Let’s play a game of word association. Ready? OK, here’s the word.
So what’s the first word that comes to your mind?
Maybe it’s one of the sports like football and basketball that the conference is renowned for. Then again, maybe it’s one of the schools that make up its DNA, like perennial powerhouses Michigan and Ohio State. Or perhaps it’s even one of the great players that the league has produced over the years, like Heisman winners Desmond Howard, Eddie George and Ron Dayne to name just a few.
But who in their right mind would say Maryland or Rutgers?
It reminds me of my childhood learning programs like Sesame Street, where they played the game “one of these things is not like the other.”
This Big Ten’s conference expansion was sudden, but not unexpected. But it still seems baffling — until placed under closer examination — why the conference chose these two schools to incorporate into its ranks, and why these schools decided to bolt to greener pastures.
Geographically, Rutgers and Maryland couldn’t lay farther apart from the latest add-on to the conference, Nebraska. In fact, the distance between the campuses of Maryland and Nebraska is more than 1,200 miles. So, with the extension comes the destruction of the classic pre-held notion that the Big Ten is a Midwest-only collection of collegiate athletic programs.
That being said, Pennsylvania does border the states whose campuses the Big Ten’s newest members reside in, helping to expand the eastern flank of the conference’s reach.
The positive of this expansion lays in the fact that the move extends the reach of the conference across the nation not only in recruiting but also in terms of exposure.
For recruiting, the Big Ten will be able to open up — well, more than before — the East Coast and compete with other conferences for the region’s best players. Now athletes in the respective states of New Jersey and Maryland will get a chance to see the Big Ten first hand, not only in terms of the athletic contests themselves, but also in terms of regional penetration by the Big Ten Network, a key player in the allure of the conference to its two newest members.
Something that offers long-term security with the Big Ten is not only its strong record of athletic prowess and the revenue that its large enrollment schools and prestigious programs bring, but also the money that lays in its television market and its deal with the Big Ten Network. Those deals alone bring the conference’s schools several millions of dollars in revenue each year.
If the Big Ten Network can penetrate the basic cable market in its new states and the major metropolitan areas around them — Washington, D.C., New York, etc., it could make an absolute killing. And even if it doesn’t, the network will still make a disgusting amount in subscription fees. Because, keep in mind, the Big Ten has a strong base of alumni that populates the East Coast and there’s plenty of people willing to pay to see the conference’s games.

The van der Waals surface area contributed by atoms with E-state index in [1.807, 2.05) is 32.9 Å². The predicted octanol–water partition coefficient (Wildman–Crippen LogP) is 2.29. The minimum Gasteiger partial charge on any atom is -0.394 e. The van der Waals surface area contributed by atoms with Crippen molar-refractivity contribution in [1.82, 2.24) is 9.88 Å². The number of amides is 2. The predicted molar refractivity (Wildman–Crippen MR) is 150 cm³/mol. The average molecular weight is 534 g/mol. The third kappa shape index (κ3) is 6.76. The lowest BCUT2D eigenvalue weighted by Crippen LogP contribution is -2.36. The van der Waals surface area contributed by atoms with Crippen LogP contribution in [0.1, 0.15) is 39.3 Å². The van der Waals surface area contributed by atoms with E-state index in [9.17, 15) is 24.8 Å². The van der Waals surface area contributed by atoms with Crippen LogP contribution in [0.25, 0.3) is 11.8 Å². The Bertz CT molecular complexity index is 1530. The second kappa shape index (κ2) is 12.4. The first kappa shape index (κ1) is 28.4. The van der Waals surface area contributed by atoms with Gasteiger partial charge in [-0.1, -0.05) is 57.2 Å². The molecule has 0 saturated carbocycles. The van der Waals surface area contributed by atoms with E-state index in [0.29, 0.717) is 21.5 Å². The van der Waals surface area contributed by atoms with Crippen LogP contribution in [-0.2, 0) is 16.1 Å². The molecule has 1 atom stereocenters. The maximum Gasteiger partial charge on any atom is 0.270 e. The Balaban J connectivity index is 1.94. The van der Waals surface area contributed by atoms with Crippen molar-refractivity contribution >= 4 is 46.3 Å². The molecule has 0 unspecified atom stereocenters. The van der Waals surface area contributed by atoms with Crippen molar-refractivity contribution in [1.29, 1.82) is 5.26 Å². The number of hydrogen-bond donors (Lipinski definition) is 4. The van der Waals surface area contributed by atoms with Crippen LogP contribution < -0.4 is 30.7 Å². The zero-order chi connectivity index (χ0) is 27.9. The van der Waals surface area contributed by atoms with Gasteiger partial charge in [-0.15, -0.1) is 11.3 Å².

So money, money, money. Who does it go to? The schools, the conference and the network. Everyone gets a piece of the pie and money makes the world go around, so why not get in while the gettin’s good?
Additionally, the ACC and Big East are renowned as basketball conferences. What brings in more revenue? Well, besides overall numbers, maybe this imagery can explain it. The biggest basketball facility in the NCAA, seating wise, is 33,000 at the Carrier Dome, home of Syracuse, who coincidentally just joined the ACC — along with Pittsburgh — confirming the idea that the conference is a basketball-centered one.
The biggest seating facility for FBS college football? Try Michigan Stadium. The “Big House” holds 109,901 people. Based on ticket sales alone, revenue from football beats the hell out of basketball. Moving to a conference where the schools are bigger and the football is more relevant on a national stage makes too much sense for Maryland and Rutgers.
Also, keep in mind that Maryland was in a hole financially (the school lost $4.5 million last year) and had to cut a few sports programs. Rutgers’ football program is stuck in the rather weak Big East and apparently has some ambitious construction and upgrade plans for its campus and facilities planned. The needed financial boost that the Big Ten brings will only help revenue, boosting the schools to new heights both academically and athletically.
If there was 800 more words to this column I could go into much deeper detail and provide the solid figures and stats that would bore most readers to death and satisfy all the critics to this article, but keep this in mind: In 2008, the Big Ten had seven of its then 11 teams reported in the top 25 for total revenue earned from athletics.
It’s disappointing that rivalries and the geographic location that made the Big Ten special are largely taking the back burner to the reformation and expansion of the conference. But in a sport — and world — where money rules all, it’s a necessary evil in the ever-changing landscape of college athletics.